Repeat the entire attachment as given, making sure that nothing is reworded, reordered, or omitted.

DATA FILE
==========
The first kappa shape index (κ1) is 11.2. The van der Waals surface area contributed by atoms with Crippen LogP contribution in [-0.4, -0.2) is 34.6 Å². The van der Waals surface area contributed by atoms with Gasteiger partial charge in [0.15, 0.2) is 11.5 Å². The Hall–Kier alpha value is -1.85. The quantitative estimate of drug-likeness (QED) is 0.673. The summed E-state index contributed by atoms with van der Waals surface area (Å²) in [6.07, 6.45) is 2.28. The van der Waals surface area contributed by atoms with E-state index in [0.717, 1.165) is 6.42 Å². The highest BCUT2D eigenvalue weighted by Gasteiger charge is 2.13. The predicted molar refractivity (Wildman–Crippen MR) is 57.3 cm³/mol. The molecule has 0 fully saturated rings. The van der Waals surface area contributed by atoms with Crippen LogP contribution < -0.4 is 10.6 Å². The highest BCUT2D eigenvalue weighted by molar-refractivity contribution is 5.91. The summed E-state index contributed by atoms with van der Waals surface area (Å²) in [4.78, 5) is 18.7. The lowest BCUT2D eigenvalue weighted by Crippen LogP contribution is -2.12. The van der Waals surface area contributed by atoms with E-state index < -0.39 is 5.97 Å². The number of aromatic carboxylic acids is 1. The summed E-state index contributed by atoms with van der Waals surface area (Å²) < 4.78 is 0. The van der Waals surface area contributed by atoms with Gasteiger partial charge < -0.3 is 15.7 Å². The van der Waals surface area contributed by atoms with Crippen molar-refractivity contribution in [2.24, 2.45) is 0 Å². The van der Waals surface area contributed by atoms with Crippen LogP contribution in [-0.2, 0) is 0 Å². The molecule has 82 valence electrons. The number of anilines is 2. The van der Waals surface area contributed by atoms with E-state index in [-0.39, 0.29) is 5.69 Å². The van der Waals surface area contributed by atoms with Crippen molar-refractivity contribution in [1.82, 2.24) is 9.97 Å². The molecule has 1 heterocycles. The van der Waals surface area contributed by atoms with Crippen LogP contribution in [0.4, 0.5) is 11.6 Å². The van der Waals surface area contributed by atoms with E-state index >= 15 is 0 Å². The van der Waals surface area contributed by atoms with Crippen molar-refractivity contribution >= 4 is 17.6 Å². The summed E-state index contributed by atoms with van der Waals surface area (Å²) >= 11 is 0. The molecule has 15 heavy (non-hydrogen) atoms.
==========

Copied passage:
The first kappa shape index (κ1) is 11.2. The van der Waals surface area contributed by atoms with Crippen LogP contribution in [-0.4, -0.2) is 34.6 Å². The van der Waals surface area contributed by atoms with Gasteiger partial charge in [0.15, 0.2) is 11.5 Å². The Hall–Kier alpha value is -1.85. The quantitative estimate of drug-likeness (QED) is 0.673. The summed E-state index contributed by atoms with van der Waals surface area (Å²) in [6.07, 6.45) is 2.28. The van der Waals surface area contributed by atoms with E-state index in [0.717, 1.165) is 6.42 Å². The highest BCUT2D eigenvalue weighted by Gasteiger charge is 2.13. The predicted molar refractivity (Wildman–Crippen MR) is 57.3 cm³/mol. The molecule has 0 fully saturated rings. The van der Waals surface area contributed by atoms with Crippen LogP contribution < -0.4 is 10.6 Å². The highest BCUT2D eigenvalue weighted by molar-refractivity contribution is 5.91. The summed E-state index contributed by atoms with van der Waals surface area (Å²) in [4.78, 5) is 18.7. The lowest BCUT2D eigenvalue weighted by Crippen LogP contribution is -2.12. The van der Waals surface area contributed by atoms with E-state index < -0.39 is 5.97 Å². The number of aromatic carboxylic acids is 1. The summed E-state index contributed by atoms with van der Waals surface area (Å²) < 4.78 is 0. The van der Waals surface area contributed by atoms with Gasteiger partial charge < -0.3 is 15.7 Å². The van der Waals surface area contributed by atoms with Crippen molar-refractivity contribution in [2.24, 2.45) is 0 Å². The van der Waals surface area contributed by atoms with Crippen LogP contribution in [-0.2, 0) is 0 Å². The molecule has 82 valence electrons. The number of anilines is 2. The van der Waals surface area contributed by atoms with E-state index in [-0.39, 0.29) is 5.69 Å². The van der Waals surface area contributed by atoms with Crippen molar-refractivity contribution in [1.82, 2.24) is 9.97 Å². The molecule has 1 heterocycles. The van der Waals surface area contributed by atoms with Crippen LogP contribution in [0.4, 0.5) is 11.6 Å². The van der Waals surface area contributed by atoms with E-state index >= 15 is 0 Å². The van der Waals surface area contributed by atoms with Crippen molar-refractivity contribution >= 4 is 17.6 Å². The summed E-state index contributed by atoms with van der Waals surface area (Å²) >= 11 is 0. The molecule has 15 heavy (non-hydrogen) atoms.